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Image: St. Lawrence marine ecosystem
St. Lawrence marine ecosystem

New forms of life



Almost two million species have been identified so far on Earth.



Did you know that two of them are named after the Biodôme?








Image: Serge Parent
Serge Parent


Serge Parent, one of the biologists on the Biodôme’s research team, made a discovery during his doctoral studies.

In 1996, he identified a new species in the meiofauna of the St. Lawrence Marine ecosystem.









What is meiofauna?

It consists of tiny invertebrates living in salt water or fresh water and that play an important role in maintaining the balance of natural habitats.


Image: sea lion
sea lion


The new species was discovered in the gravel bottom of the Biodôme’s tidal pool.

This little mite is a minuscule invertebrate related to spiders. It was dubbed “sea lion” or Copidognathus biodomus.
Close to one millimetre long, it is a formidable bottom predator, feeding on organisms living in the sediment. It reduces the speed at which organic matter decomposes.

The discovery was certified by Dr. Ilse Bartsch, an internationally renowned marine mite expert.




Image: the research team
the research team

Another discovery at the Biodôme!


Normand Labbé (standing, 4th from the left), a doctoral student at the INRS-Institut Armand-Frappier, discovered a species of bacteria.

His work was directed by Richard Villemur, a molecular biologist at the INRS-Institut Armand-Frappier, and Serge Parent, a biologist and scientific consultant at the Biodôme.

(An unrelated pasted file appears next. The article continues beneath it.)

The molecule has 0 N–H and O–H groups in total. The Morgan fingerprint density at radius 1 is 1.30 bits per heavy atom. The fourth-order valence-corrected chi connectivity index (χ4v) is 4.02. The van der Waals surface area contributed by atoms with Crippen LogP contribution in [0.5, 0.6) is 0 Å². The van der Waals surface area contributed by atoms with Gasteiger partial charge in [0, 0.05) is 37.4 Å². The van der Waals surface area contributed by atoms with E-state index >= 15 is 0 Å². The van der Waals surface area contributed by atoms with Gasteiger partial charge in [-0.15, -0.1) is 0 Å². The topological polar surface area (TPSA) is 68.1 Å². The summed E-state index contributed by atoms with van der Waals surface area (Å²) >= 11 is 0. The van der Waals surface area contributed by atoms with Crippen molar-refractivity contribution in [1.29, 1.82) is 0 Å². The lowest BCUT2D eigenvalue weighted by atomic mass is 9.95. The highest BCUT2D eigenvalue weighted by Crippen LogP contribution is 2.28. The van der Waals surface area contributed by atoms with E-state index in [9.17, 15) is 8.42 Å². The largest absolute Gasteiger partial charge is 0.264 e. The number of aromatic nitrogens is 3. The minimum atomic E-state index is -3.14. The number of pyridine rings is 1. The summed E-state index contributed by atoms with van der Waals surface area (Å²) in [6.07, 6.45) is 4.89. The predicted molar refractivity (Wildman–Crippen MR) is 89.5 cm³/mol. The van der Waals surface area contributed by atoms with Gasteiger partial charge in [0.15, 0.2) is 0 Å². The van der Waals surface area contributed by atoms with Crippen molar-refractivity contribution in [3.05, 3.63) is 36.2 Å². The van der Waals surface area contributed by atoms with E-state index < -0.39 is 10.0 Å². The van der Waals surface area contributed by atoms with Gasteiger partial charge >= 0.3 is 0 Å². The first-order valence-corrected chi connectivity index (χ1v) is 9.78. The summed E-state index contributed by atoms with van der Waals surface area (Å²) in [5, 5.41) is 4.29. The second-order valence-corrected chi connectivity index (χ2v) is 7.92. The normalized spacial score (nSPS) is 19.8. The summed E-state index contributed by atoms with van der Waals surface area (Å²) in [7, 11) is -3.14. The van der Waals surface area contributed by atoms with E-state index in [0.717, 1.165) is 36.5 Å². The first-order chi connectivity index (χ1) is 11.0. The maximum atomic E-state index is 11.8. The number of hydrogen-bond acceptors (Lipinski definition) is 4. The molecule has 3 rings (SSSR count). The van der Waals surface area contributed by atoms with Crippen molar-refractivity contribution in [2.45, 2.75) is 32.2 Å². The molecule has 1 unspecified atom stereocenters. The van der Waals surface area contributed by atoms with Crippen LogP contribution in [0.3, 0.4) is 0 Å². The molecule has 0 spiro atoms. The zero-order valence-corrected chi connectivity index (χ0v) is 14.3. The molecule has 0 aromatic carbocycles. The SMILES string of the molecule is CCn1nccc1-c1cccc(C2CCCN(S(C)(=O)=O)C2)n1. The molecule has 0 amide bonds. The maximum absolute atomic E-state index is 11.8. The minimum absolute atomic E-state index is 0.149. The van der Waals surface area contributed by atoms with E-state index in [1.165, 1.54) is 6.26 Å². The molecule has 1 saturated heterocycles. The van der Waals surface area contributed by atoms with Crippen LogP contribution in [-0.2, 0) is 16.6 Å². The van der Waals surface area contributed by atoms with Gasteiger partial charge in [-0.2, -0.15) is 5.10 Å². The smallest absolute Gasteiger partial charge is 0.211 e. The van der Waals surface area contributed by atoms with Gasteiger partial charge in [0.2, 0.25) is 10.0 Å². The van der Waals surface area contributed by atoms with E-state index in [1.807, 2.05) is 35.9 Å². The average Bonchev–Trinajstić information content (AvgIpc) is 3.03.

These Quebec researchers were the first in the world to identify this bacterium.





Image: Nitratireductor aquibiodomus
Nitratireductor aquibiodomus


This time it was in the waste seawater denitrification system for the St. Lawrence Marine ecosystem that the new species was discovered.

It was named Nitratireductor aquibiodomus.

This bacterium was probably introduced to the Biodôme along with fish or invertebrates brought in for the St. Lawrence Marine ecosystem.






Image: drinking water
drinking water


The uses and applications of this bacterium remain to be determined, but already seem promising.

It could be used to "purify" drinking water containing too many nitrates. This is because it breathes not only oxygen dissolved in water, but also nitrates, reducing them to nitrites, which other bacteria further reduce to nitrogen gas, the main ingredient in the air we breathe.







Image: Île d'Orléans
Île d'Orléans


In Quebec, and especially on the Île d'Orléans and in the Beauce region, it could be used to clean water tables polluted with nitrates.












Image: dénitrificateur
dénitrificateur


Many other species of bacteria live in the Biodôme's denitrification system. The research team’s work could soon lead to the discovery of other new species.














For more information:
How do invertebrates eat? | New forms of life | Descriptive records


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